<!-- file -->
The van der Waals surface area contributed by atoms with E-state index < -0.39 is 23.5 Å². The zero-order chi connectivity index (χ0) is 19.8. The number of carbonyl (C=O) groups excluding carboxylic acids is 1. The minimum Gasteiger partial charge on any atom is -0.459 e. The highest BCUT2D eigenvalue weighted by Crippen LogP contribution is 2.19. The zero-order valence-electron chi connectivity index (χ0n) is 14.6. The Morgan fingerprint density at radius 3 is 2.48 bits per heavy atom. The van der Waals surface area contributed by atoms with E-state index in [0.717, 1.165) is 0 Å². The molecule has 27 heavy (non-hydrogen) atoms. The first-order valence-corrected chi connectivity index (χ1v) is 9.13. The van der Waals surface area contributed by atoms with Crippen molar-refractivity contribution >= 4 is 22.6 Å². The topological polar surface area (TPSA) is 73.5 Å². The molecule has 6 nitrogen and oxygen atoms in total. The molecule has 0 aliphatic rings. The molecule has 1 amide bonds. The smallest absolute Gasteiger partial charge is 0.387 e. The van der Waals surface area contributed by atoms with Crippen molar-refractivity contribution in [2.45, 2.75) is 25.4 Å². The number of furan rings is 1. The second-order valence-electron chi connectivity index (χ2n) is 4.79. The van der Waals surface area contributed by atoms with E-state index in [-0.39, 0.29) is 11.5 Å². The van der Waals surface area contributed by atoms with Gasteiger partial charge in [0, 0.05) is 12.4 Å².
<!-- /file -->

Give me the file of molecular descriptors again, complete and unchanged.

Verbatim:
The van der Waals surface area contributed by atoms with E-state index < -0.39 is 23.5 Å². The zero-order chi connectivity index (χ0) is 19.8. The number of carbonyl (C=O) groups excluding carboxylic acids is 1. The minimum Gasteiger partial charge on any atom is -0.459 e. The highest BCUT2D eigenvalue weighted by Crippen LogP contribution is 2.19. The zero-order valence-electron chi connectivity index (χ0n) is 14.6. The Morgan fingerprint density at radius 3 is 2.48 bits per heavy atom. The van der Waals surface area contributed by atoms with E-state index in [0.717, 1.165) is 0 Å². The molecule has 27 heavy (non-hydrogen) atoms. The first-order valence-corrected chi connectivity index (χ1v) is 9.13. The van der Waals surface area contributed by atoms with Crippen molar-refractivity contribution >= 4 is 22.6 Å². The topological polar surface area (TPSA) is 73.5 Å². The molecule has 6 nitrogen and oxygen atoms in total. The molecule has 0 aliphatic rings. The molecule has 1 amide bonds. The smallest absolute Gasteiger partial charge is 0.387 e. The van der Waals surface area contributed by atoms with Crippen molar-refractivity contribution in [2.45, 2.75) is 25.4 Å². The number of furan rings is 1. The second-order valence-electron chi connectivity index (χ2n) is 4.79. The van der Waals surface area contributed by atoms with E-state index in [-0.39, 0.29) is 11.5 Å². The van der Waals surface area contributed by atoms with Gasteiger partial charge in [0, 0.05) is 12.4 Å².